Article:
Java trends: Scripting languages

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News: Java trends: Scripting languages

  1. Java trends: Scripting languages (11 messages)

    Java is still less than a decade old, but it's taken hold of the dev world. It's even spawned Java-esque scripting languages, such as BeanShell and Jess. A builder.com article looks at the increasing incidence of scripting languages in the Java realm and the pluses and minuses of using them.

    Read Java trends: Scripting languages.

    Threaded Messages (11)

  2. I also invite you to check out my JUG Austria talk slides in an all-in-one HTML version (no PowerPoint, thank you) entitled "Python and Jelly: Scripting Power for Java and XML: Do More With Less (Lines Of Code)".

    It's a fast-paced, example packed Python Scripting intro for Java Hackers (40+ slides). It also includes a scripting motor catalog listing many alternatives in 100 % Java such as Tcl, Ruby, Smalltalk, Scheme and and many more.

    Enjoy.
  3. Glitch in the Matrix[ Go to top ]

    It happens when they change something.
  4. Java requires recompile the project after some changes has been made. It is really disadvantage, because takes a lot of time of the whole development cycle. Script does not require recompilation, but is it only one decision of the problem?
    We use "compilation-on-demand" paradigm for our own framework, when the framework in the design-time watches for changes and recompiles only the changed classes on-the-fly. Developer does not need to push compile button and, even, does not need to save the project. Any changes take effect immediately in running application.
    I do not say that scripting is bad, I just mean that Java still has it own reserves.

    Regards,
    Sergey Smirnov
    Exadel Inc.

    P.S. [OT] It looks like déjà vu. The topic with this subject was there yesterday and appears again. In the same time the first post about Exadel Struts Studio evoked interest and many people asked us about Linux version. We did version for Linux and posted the News to TheServerSite, but the post had been banned.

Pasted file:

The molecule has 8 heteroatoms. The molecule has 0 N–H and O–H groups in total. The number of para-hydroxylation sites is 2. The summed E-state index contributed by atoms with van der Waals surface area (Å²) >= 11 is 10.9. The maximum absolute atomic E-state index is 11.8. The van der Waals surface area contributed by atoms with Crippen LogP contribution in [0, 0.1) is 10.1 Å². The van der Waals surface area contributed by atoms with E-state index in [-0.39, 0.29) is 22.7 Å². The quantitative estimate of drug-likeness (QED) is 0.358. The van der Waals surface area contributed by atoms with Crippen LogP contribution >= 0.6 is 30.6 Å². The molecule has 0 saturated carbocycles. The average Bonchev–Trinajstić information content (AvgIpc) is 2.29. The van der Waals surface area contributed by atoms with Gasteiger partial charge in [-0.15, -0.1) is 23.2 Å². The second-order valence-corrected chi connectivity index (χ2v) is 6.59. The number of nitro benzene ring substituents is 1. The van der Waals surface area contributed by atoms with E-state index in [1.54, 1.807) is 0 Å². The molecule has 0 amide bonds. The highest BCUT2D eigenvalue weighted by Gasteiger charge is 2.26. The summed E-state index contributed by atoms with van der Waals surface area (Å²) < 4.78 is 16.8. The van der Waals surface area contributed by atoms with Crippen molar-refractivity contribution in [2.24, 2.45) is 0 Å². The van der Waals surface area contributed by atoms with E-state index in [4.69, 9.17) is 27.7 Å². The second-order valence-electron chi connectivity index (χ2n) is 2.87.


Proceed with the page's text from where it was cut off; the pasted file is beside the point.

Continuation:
I have nothing again the author of the current post, I just wonder, why TSS staff ignore some posts, but some post appears twice.
  5. Java vs. Scripting languages[ Go to top ]

    We use "compilation-on-demand" paradigm for our own framework, when the framework in the design-time watches for changes and recompiles only the changed classes on-the-fly. Developer does not need to push compile button and, even, does not need to save the project. Any changes take effect immediately in running application. I do not say that scripting is bad, I just mean that Java still has it own reserves.

    Still, Java ain't scriptable. Every Java snippet must explicitly reside in a class.
  6. Java vs. Scripting languages[ Go to top ]

    I mentioned it: "Compilation-on-demand works in the Design-time".
    What the benifits you will have in production, using script vs. java?
  7. I'm not sure if I understand your assertion. You can definitely support scripting at runtime, either compiled to a dynamically loaded class or interpreted (and interpreted could be either script interpretation or p-code). Out of those three options, I've personally witnessed the first and second in use, and I've heard of p-code implementations in Java as well. Things like reflection make this all possible at runtime.

    Peace,

    Cameron Purdy
    Tangosol, Inc.
    Coherence: Easily share live data across a cluster!
  8. Java vs. Scripting languages[ Go to top ]

    I'm not sure if I understand your assertion.

    There's no such thing as interpreted Java statements.
  9. Java vs. Scripting languages[ Go to top ]

    Hi Brian:

    There's no such thing as interpreted Java statements.

    That is a very bold claim, considering we use something very similar to just that for our test scripts. It's not built into Java, that's true ... is that what you were trying to say? But with reflection, most of it is very simple.

    Peace,

    Cameron Purdy
    Tangosol, Inc.
    Coherence: Easily share live data across a cluster!
  10. Java vs. Scripting languages[ Go to top ]

    There's no such thing as interpreted Java statements.

    >
    > That is a very bold claim, considering we use something very
    > similar to just that for our test scripts. ...
    > with reflection, most of it is very simple.

    You're likely right. So why script a JVM with a language other
    than Java statements?
  11. Java vs. Scripting languages[ Go to top ]

    Brian: "You're likely right. So why script a JVM with a language other than Java statements?"

    I couldn't answer that question ... I think it's entering into the realm of opinion, and too many of us have too many of those ;-)

    Peace,

    Cameron Purdy
    Tangosol, Inc.
    Coherence: Easily share live data across a cluster!
  12. Actually there is another interesting case: we are scripting JVM with bytecode in our productÂ…

    Serguei Mourachov
    www.velare.com